Quote 1

I’ve become swollen with power, true, but also nebulous with it—formless, shape-shifting. I am everywhere and nowhere: even in the minds of the Commanders I cast an unsettling shadow. How can I regain myself? How to shrink back to my normal size, the size of an ordinary woman?

These words from “The Ardua Hall Holograph” appear in Part III of the novel. In the first part of her manuscript Aunt Lydia kept her identity a secret, but in this section she reveals herself as the author of the manuscript. Just prior to the quotation, Aunt Lydia addresses the reader directly and expresses concern that her identity will lead her audience to judge her based solely on her reputation. This worries her, because she knows her reputation is a formidable and not altogether positive one. She notes that she has achieved something of a legendary status in Gilead, at once “a model of moral perfection to be emulated” and “a bugaloo used by the Marthas to frighten small children.” But Aunt Lydia also recognizes that anyone looking from outside will likely see her as a puppet of the patriarchal regime. It is to complicate such a judgment that she takes the time to compose her manuscript, which she frames as a defense of her life. Yet the power she has wielded may ultimately render her life indefensible.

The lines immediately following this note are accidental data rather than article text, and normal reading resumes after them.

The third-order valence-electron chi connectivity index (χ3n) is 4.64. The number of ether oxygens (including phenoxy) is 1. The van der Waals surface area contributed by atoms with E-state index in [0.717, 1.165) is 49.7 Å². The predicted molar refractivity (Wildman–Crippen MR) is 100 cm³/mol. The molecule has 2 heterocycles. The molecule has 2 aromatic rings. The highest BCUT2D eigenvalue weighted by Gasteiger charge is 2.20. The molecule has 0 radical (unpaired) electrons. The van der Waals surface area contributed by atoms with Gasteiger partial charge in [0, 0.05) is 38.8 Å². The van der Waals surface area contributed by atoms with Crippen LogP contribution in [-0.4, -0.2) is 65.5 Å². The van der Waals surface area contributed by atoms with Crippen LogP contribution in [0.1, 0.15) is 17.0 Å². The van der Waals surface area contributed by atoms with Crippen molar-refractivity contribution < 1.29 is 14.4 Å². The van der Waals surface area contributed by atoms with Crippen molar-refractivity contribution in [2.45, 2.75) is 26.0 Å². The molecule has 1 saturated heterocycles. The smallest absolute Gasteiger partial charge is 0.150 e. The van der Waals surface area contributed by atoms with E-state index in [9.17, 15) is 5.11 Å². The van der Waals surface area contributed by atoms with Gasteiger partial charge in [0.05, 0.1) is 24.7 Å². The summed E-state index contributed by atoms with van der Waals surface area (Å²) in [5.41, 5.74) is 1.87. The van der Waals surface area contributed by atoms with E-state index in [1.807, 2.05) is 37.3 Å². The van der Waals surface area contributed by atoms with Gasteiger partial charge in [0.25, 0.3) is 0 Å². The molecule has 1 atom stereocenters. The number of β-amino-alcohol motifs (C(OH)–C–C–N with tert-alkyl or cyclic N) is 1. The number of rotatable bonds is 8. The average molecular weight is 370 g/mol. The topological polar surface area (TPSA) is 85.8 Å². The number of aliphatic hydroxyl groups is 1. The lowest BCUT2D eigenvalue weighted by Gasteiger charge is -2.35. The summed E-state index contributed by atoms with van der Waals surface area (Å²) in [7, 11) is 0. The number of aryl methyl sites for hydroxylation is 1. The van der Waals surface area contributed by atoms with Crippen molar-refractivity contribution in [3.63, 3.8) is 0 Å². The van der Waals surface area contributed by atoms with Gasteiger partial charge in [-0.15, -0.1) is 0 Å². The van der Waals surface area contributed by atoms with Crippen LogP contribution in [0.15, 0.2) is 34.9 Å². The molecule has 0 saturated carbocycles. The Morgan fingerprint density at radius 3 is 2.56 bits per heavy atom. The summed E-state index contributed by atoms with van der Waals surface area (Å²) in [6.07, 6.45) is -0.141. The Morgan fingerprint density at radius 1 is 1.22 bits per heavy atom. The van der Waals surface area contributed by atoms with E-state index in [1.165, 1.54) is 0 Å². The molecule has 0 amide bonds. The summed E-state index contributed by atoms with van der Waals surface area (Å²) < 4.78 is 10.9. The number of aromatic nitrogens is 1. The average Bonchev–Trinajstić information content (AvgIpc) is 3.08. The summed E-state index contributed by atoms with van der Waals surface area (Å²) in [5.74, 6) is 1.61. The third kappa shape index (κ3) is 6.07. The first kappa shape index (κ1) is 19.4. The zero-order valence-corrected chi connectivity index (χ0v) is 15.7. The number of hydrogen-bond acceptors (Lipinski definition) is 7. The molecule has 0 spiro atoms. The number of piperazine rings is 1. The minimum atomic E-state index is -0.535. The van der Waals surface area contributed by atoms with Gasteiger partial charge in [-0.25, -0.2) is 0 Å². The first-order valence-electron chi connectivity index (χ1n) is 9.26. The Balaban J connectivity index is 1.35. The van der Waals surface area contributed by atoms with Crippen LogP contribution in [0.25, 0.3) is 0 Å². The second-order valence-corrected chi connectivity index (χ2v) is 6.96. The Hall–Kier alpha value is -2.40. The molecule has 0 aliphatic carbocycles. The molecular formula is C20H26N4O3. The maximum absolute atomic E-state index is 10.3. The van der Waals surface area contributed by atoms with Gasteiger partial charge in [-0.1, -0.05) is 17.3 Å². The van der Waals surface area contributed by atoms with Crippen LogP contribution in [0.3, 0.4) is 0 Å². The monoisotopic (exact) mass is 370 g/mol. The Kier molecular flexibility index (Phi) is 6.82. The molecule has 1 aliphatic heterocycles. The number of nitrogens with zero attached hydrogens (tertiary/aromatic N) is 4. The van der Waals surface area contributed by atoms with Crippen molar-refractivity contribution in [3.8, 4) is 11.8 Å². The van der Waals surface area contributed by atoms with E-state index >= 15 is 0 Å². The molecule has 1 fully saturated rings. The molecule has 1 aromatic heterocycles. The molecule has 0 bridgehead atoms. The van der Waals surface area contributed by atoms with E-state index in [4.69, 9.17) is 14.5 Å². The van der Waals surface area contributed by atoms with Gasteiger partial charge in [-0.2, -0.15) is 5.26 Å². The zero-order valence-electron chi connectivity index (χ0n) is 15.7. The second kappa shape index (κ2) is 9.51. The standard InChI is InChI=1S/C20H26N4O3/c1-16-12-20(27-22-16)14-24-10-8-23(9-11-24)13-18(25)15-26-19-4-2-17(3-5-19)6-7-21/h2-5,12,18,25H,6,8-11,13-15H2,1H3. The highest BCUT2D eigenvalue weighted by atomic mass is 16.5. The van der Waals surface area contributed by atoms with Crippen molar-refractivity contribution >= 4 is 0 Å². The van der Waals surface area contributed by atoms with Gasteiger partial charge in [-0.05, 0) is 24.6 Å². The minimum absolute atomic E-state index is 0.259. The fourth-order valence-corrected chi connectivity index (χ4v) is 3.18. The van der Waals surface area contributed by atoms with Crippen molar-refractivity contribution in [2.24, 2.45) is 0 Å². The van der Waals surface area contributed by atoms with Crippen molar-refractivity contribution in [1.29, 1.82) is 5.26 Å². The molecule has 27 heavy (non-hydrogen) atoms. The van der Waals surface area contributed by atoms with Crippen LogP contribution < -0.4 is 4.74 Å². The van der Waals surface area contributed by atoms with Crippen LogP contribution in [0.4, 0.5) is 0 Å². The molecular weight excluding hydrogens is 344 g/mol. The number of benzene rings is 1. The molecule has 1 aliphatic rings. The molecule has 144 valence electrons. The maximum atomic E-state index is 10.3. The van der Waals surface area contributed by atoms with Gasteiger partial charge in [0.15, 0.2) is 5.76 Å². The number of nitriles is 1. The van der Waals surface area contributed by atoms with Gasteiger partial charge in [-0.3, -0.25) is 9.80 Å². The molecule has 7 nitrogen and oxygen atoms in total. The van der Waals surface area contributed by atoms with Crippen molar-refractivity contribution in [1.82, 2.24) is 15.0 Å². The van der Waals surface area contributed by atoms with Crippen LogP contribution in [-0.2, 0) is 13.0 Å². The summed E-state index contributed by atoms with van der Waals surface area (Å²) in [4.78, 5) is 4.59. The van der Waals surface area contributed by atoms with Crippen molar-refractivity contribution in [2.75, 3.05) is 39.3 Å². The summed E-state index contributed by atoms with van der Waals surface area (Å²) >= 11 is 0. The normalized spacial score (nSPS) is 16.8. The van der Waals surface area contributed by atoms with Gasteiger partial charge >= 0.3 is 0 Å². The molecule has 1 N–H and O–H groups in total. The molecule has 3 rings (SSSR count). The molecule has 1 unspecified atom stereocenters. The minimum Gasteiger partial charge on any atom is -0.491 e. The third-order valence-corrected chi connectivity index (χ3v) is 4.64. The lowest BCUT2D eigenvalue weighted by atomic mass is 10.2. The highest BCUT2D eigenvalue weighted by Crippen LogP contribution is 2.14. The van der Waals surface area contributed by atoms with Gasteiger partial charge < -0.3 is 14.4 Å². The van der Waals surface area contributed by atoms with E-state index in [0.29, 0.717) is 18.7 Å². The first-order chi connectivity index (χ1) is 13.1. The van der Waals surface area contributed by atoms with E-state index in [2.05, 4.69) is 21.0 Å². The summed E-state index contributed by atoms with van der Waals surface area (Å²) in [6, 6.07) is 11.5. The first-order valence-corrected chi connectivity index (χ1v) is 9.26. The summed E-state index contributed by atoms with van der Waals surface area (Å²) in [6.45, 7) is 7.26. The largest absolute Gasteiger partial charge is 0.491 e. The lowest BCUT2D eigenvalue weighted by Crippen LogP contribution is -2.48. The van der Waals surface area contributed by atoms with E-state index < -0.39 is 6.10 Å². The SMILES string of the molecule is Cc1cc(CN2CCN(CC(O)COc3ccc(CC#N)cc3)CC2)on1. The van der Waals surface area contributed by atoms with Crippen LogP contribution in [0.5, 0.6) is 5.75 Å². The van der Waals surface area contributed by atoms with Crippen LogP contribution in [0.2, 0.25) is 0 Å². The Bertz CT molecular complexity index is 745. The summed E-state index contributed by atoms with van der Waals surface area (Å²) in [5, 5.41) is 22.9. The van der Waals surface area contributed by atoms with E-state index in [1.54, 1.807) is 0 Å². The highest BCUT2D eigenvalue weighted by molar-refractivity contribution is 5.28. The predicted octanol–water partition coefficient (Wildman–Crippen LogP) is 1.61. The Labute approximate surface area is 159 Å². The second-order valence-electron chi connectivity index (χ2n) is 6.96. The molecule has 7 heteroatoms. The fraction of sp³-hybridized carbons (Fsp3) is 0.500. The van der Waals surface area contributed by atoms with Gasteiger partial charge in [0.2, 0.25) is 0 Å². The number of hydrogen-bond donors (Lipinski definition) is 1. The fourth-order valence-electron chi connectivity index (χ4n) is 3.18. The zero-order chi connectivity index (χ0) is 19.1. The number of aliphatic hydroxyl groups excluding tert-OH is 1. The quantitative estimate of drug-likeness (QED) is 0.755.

In this quote, Aunt Lydia reflects on her complex relationship to power. She fully recognizes that she has become “swollen with power,” which has endowed her with an intoxicating sensation of invincibility. But in spite of her legendary status in Gilead, Aunt Lydia cannot wield her power out in the open. Unlike Gilead’s elite men, who possess ultimate control over social and political matters, Aunt Lydia must exercise her power underground, out of sight. This is what she means when she notes that her power has made her “nebulous—formless, shape-shifting.” Yet it is precisely Aunt Lydia’s capacity to remain invisible that makes her so formidable. Whereas male power appears in highly visible forms of violence, Aunt Lydia works silently, like a spy, relying heavily on surveillance and emotional manipulation. The relative invisibility of Aunt Lydia’s exercise of power renders her a threat even to her male colleagues. Hence her claim: “in the minds of the Commanders I cast an unsettling shadow.” Aunt Lydia clearly understands the power she possesses. She also clearly enjoys her power, which makes the idea of losing it and “shrink[ing] back to [her] normal size” difficult to stomach.